WARSAW (Reuters) - Thousands of people staged protests across Poland on Thursday after President Andrzej Duda signed into law a measure effectively letting the government choose the next Supreme Court chief.
The European Union, human rights groups and opposition parties in Poland say the legislation and other changes pushed by the ruling Law and Justice (PiS) party undermine judicial independence and democracy.
Crowds gathered outside the presidential palace in Warsaw chanting: “Shame.” Many held candles and pens, referring to Duda’s readiness to sign. They shouted: “Break the pen” and “You will go to prison.”
A Reuters witness said scuffles broke out with police after demonstrators wrote slogans on the pavement in front of the presidential palace and that pepper spray was used.
“Someone in the crowd used gas against police officers,” said a spokesman for the Warsaw police, Sylwester Marczak. “Due to the threat, one of the policemen also used a hand-held gas device.”
Protests took place in more than two dozen cities and towns across Poland.
The PiS party has said an overhaul is needed to make the courts more efficient and eradicate the influence of Poland’s communist past.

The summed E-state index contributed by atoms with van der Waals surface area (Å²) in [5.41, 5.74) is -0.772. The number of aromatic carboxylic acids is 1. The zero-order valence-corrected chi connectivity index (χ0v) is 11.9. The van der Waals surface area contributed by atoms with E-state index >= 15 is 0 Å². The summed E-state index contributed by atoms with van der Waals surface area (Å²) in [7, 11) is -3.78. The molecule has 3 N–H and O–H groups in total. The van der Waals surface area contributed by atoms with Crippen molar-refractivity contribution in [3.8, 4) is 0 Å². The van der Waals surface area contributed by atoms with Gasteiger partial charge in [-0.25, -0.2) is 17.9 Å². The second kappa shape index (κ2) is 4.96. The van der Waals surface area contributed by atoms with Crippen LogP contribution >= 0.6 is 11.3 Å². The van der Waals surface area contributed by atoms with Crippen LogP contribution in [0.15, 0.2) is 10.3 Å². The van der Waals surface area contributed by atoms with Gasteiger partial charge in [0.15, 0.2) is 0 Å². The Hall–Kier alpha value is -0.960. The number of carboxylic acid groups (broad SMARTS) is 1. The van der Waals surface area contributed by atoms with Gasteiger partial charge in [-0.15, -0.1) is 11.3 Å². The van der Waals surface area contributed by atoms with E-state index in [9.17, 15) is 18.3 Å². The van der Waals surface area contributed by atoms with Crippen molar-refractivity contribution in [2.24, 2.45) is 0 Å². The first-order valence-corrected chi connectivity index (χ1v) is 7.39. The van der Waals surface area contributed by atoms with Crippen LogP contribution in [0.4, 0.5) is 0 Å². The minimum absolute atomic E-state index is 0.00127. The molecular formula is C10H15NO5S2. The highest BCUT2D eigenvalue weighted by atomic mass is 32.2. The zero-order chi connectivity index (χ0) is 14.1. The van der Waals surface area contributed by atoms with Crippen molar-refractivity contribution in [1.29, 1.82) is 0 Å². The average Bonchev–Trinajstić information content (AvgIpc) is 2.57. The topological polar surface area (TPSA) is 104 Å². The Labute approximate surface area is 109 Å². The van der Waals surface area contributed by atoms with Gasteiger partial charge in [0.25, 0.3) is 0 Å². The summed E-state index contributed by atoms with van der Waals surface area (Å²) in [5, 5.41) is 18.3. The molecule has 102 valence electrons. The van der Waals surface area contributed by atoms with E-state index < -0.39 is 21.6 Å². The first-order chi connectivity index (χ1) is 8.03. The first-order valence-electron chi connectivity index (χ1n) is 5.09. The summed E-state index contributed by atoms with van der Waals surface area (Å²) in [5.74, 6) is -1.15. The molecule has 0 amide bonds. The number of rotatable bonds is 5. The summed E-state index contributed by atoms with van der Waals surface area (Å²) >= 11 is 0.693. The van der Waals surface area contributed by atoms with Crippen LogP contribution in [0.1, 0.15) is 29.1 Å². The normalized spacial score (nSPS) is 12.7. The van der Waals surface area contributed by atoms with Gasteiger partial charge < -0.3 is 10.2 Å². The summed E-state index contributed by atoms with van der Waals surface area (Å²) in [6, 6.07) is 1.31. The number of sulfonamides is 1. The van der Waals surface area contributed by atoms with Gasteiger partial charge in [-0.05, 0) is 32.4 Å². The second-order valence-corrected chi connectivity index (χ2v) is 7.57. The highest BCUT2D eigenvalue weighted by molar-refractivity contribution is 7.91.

“Without (judiciary) reforms, we cannot rebuild the Polish state so that it serves its citizens,” said Jaroslaw Kaczynski, leader of the eurosceptic party that combines left-leaning economics with nationalist politics.
Earlier this month, 22 Supreme Court judges were forced into early retirement, but chief judge Malgorzata Gersdorf has refused to go, saying her constitutional term does not expire until 2020.
The latest amendment, which was adopted by the upper house of parliament earlier this week, is designed to make it easier to name the new Supreme Court head.
Since PiS won power in 2015, dozens of judges have been effectively dismissed from the Constitutional Tribunal, the National Judiciary Council, which decides judicial appointments, and now the Supreme Court.
New appointments have used procedures that give parliament, where the PiS has a majority, greater say over the courts and the government more control over judges.
The European Commission is running an unprecedented “rule-of-law investigation” that could lead to the suspension of Poland’s voting rights in the 28-member bloc. It has also opened several separate legal cases against Poland, the largest former communist EU state, including some over the Supreme Court.
Reporting by Anna Koper; Additional reporting by Karol Witenberg; Writing by Agnieszka Barteczko; Editing by Andrew Heavens and Peter Cooney